Skip Navigation
UT wordmark
College of Liberal Arts wordmark
plan2 masthead
Michael Stoff, Director 305 East 23rd St, CLA 2.102, (G3600) Austin, TX 78712-1250 • 512-471-1442

Brian A Bremen

Associate Professor Ph.D., 1989, Princeton University

Brian A Bremen

Contact

Biography

Brian A. Bremen is an Associate Professor in the English department, specializing in American Literature, Modernism, the Digital Humanities, writers of the Harlem Renaissance, and Literary Theory. He is currently at work on a book that examines the ways in which contemporaneous religious and scientific thought interacted in the formation of Modern literature, tentatively called What Was Modernism (and Does It Still Matter)?

An avid surfer of the Internet since 1992, Bremen is presently archiving graphic, audio, and video material to aid in the instruction of large lecture sections of E316K: Masterworks in American Literature, and experimenting with ways in which to incorporate web-based instruction in large lecture classes. See it here.

In 2013, Bremen was named one of 20 inaugural Provost's Teaching Fellows.  He has also been the recipient of The Marilla D. Svinicki Burnt Orange Apple Award (The University of Texas at Austin, The Division of Instructional Innovation and Assessment: 2007), the Dads' Association Centennial Teaching Fellowship (The University of Texas at Austin: 2005), a Waggener Centennial Teaching Fellowship (The University of Texas at Austin: 2005), the W. O. S. Sutherland Award for Teaching Excellence in Sophomore Literature (Department of English, The University of Texas at Austin: 2003), and the Texas Excellence Teaching Award for Professors in the College of Liberal Arts (The University of Texas at Austin: 2001).

Interests

American literature; modernism; the digital humanities; writers of the Harlem Renaissance; literary theory.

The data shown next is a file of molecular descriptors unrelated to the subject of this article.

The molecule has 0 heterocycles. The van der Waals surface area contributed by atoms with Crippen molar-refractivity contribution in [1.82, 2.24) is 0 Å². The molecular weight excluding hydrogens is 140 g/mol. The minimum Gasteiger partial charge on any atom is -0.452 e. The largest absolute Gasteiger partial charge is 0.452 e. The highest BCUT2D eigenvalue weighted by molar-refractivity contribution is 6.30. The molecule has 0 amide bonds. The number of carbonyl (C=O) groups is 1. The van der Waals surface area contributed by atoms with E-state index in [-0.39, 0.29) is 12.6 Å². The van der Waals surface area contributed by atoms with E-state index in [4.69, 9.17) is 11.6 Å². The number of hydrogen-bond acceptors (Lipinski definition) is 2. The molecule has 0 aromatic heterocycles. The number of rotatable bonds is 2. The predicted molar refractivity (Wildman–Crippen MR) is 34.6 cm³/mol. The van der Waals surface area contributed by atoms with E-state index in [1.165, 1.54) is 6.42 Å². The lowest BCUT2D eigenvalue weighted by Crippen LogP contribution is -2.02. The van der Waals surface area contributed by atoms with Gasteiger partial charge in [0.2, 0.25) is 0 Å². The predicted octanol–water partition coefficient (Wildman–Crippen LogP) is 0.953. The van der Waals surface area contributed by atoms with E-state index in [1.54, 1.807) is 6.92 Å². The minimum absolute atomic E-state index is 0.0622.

T C 357 • Healing Words: Lit Med/Med Lit

43770 • Spring 2014
Meets TTH 200pm-330pm CAL 221
show description

Description:

The relationships between medicine and literature are many and varied and as old as the Greeks.  Above the door of the Library at Thebes were inscribed the words "Medicine for the Soul," and the methodology of Greek empiricism and Epicurean rhetoric was first formulated in the Hippocratic writings.  Milton once discussed tragedy as a kind of homeopathic physic intended to "purge the mind," and George Puttenham thought his "poetic lamentations" acted therapeutically by "making the very grief itself cure of the disease."  John Keats, Anton Chekhov, Sir Arthur Conan Doyle, and William Carlos Williams all had medical training, and countless other physicians, such as Richard Seltzer and Oliver Sacks, have written about their practices in ways more literary than scientific.          

This course will examine works by, about, and for doctors.  In it we will explore how the "medical arts" developed historically into what we now consider the "science of medicine."  Along the way we will look at how medical issues inevitably involve historically specific cultural biases and, at times, disguise these biases in the supposedly neutral terms of an empirical discourse.  We will also examine how some doctors have sought to expand the boundaries of their practice by exploring the literary arts.  Student projects will include an examination of contemporary issues such as alternative medical practices, the relationship between the mind and healing, and the AIDS crisis.

 

Texts/Readings:

The Journal of the Plague Year, Daniel Defoe

The Sexual Politics of Sickness, Barbara Ehrenreich and Deidre English

"The Yellow Wallpaper," Charlotte Perkins Gilman

Hippocratic Writings, ed. G. E. R. Lloyd

The Autobiography of a Quack, S. Weir Mitchell

Frankenstein, Mary Shelley

The House of God, Samuel Shem

Illness as Metaphor, Susan Sontag

The Doctor Stories, William Carlos Williams

"On Being Ill," Virginia Woolf

Selected poems by John Keats, Denise Levertov, Sylvia Plath, Anne Sexton, William Carlos Williams, and others.